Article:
Marvel Villainous: Infinite Power is a brand new board game from publisher Ravensburger, featuring unique player powers and objectives. Designed by the team at Prospero Hall, the game sees 2 – 4 players take up the role of Marvel Villains for around an hour. Coming with Thanos, Hela, Ultron, Killmonger and Taskmaster, there is certainly plenty of evil included. The game isn’t quite a direct sequel to Disney Villainous, and it is also not compatible. However, does the Marvel Universe transition well to the Villainous style gameplay? Let’s find out!
Starting off players get to decide which villain they want to be, with no pesky heroes to choose from – unless you see what Thanos did as a good thing… Each has a unique player board, a mover pawn and a set of cards. Some of these cards, with a white back, are fate cards. A general fate deck and those of the in-play villains are combined and shuffled. The remaining cards are the Villain cards, with players having their own decks – which are individually shuffled. Players will draw a hand of 4 starting cards from their villain deck, with some power tokens distributed depending on the play order. Some villains have unique setup elements, such as Hela grabbing the soul mark tokens, otherwise it is time to play!
On a turn players will move their mover pawn to one of the locations on their board. For the first turn this can be to any location, though afterwards must be to a different one. Locations have action symbols on them, denoting what a player can do when going to that location. These range from spending power tokens to play a card from their hand, through vanquishing heroes, to fating opponents. One aspect of the Disney version that hasn’t been brought across (yet) are locked locations, with none featuring on the five character boards. Only a few of the released characters for Disney Villainous used these features though, so perhaps future Marvel releases may bring this back.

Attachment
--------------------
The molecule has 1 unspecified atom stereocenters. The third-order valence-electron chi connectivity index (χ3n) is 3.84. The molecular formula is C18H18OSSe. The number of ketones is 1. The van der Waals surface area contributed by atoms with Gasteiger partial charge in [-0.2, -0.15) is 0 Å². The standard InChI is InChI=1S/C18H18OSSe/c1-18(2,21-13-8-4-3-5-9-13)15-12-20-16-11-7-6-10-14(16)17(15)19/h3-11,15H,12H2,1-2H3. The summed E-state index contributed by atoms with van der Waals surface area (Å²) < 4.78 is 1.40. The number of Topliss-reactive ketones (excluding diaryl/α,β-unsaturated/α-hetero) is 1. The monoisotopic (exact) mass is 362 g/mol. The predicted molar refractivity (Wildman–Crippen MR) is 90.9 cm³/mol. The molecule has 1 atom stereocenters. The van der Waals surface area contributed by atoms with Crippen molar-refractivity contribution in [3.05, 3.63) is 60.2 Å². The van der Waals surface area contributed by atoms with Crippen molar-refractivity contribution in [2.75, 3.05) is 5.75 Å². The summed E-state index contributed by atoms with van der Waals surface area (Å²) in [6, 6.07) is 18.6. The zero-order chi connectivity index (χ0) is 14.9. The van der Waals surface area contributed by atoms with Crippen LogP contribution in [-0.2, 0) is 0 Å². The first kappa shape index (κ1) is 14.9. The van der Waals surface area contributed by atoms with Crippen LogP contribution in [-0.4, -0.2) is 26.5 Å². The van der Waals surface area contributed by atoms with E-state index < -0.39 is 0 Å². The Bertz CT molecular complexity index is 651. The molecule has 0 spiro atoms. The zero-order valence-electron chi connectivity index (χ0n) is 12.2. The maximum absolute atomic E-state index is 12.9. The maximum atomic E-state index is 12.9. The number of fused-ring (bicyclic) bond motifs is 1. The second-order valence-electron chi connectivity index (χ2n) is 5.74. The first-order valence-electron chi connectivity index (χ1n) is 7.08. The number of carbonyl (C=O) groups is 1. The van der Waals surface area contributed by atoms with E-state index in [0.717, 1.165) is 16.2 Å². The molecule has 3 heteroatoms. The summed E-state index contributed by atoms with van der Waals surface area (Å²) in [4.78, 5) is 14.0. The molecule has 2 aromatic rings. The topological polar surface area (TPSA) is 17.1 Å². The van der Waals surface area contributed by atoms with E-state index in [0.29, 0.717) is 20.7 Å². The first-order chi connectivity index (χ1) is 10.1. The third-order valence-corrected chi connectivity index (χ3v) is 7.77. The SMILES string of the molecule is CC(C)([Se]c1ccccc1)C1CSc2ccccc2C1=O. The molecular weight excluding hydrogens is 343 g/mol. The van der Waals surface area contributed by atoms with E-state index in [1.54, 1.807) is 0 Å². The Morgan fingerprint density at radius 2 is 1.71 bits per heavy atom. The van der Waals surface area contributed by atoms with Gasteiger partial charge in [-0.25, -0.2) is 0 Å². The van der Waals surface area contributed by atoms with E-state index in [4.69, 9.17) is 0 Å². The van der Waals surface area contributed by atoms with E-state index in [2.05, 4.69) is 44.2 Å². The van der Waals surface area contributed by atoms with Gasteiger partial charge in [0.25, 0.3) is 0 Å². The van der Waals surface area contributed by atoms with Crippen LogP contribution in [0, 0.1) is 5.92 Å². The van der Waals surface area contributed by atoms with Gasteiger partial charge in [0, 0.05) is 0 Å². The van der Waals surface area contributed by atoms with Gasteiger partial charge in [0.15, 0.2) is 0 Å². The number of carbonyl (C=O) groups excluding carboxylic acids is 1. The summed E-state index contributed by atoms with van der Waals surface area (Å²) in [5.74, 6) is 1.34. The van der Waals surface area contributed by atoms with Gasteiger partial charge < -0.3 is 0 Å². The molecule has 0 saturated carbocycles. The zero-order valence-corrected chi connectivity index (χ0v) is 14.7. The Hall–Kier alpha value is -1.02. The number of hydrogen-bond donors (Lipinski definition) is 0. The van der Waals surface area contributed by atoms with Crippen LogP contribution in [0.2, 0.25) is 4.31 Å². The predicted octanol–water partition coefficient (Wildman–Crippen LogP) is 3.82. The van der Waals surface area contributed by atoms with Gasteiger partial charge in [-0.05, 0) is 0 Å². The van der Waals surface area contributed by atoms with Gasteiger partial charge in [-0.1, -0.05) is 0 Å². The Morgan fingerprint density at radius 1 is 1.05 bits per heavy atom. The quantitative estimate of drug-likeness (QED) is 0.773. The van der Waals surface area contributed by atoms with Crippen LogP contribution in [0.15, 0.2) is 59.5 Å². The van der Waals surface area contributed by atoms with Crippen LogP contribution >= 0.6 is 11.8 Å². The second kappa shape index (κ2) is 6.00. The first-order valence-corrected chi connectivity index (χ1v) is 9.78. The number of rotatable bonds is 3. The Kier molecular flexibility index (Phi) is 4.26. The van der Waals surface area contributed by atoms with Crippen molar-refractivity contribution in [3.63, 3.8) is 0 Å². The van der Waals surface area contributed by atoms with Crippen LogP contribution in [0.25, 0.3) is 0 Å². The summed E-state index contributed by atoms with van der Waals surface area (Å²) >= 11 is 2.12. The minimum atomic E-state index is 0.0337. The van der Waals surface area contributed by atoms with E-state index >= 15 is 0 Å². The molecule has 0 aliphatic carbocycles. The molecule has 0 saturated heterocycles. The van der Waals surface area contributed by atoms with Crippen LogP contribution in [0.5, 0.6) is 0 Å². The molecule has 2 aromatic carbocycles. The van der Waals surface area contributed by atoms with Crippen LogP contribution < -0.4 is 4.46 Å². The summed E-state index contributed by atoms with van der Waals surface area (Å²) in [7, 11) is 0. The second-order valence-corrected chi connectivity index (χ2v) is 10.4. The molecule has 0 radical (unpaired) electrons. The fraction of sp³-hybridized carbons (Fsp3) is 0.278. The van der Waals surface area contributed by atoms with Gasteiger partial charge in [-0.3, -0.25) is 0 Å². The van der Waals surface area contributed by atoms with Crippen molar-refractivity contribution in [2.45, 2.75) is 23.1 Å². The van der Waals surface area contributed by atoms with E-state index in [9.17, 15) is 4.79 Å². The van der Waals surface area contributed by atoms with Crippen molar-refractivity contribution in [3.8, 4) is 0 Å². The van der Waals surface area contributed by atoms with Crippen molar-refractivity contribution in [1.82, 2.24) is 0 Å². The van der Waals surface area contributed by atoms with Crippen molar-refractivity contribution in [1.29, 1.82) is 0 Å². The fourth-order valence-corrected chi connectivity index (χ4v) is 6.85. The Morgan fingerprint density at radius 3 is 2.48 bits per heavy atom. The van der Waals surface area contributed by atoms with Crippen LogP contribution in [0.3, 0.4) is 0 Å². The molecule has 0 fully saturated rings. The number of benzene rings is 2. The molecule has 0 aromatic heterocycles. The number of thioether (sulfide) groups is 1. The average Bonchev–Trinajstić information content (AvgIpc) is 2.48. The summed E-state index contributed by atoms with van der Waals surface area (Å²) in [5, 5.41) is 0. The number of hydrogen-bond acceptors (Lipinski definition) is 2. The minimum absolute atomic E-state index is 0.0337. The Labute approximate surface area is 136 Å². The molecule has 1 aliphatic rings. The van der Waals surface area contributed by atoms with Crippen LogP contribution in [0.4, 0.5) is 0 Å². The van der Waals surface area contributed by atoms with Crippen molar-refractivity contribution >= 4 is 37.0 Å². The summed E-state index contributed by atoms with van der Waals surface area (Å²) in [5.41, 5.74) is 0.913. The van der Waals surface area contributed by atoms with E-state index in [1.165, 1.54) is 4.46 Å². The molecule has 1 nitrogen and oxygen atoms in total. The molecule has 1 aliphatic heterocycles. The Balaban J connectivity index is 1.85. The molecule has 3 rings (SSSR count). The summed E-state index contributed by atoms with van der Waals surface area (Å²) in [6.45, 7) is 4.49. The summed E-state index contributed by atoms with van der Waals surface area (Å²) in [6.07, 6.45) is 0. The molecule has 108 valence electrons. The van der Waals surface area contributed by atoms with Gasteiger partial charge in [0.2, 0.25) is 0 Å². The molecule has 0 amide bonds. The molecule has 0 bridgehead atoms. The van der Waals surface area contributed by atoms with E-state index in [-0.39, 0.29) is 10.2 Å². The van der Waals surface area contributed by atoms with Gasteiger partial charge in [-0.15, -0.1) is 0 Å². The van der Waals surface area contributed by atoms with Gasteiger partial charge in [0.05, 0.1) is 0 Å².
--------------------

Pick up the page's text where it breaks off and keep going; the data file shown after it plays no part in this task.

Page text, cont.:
The 5 villains each need to use the same actions to achieve different end goals. As soon as any player completes their objective they win. Hela aims to compile her strength by amassing soul marks, in Odin’s Vault, and allies in play. The trick is she doesn’t have to vanquish a marked hero, others can do it for her. Killmonger almost has a locked location – starting with rival Klaw covering actions on the golden city. For Killmonger step one is defeating Klaw before challenging for the throne and activating control the mines. Mines allow Killmonger to send explosives to other players’ domains – which is his victory condition but it can also make it harder for others to defeat heroes at the chosen locations.
Ultron is all about working towards unlocking the age of ultron – his fourth specialty card. Each stage has a prerequisite to meet but then they give ongoing perks – so progress feels like it is truly occuring. Taskmaster has a simple sounding objective of 4 allies with 5 or more strength at different locations. Note that this is regardless of if they are at events or in other players domains. It might sound easy but his highest valued ally is a 3, though there are 4 of these 3s in his deck.
Thanos’ objective is easy to understand, though getting hold of the six infinity stones isn’t that simple. Thanos is all about dipping in and out of other worlds on his hunt for the infinity stones – breaking some of the normal movement rules that the game uses. At two this just feels a bit off as Thanos is constantly sending allies against one villain. Other effects and descriptions are also worded oddly for two player games, making the experience feel like it truly starts with 3 players – but that the game can play with 2.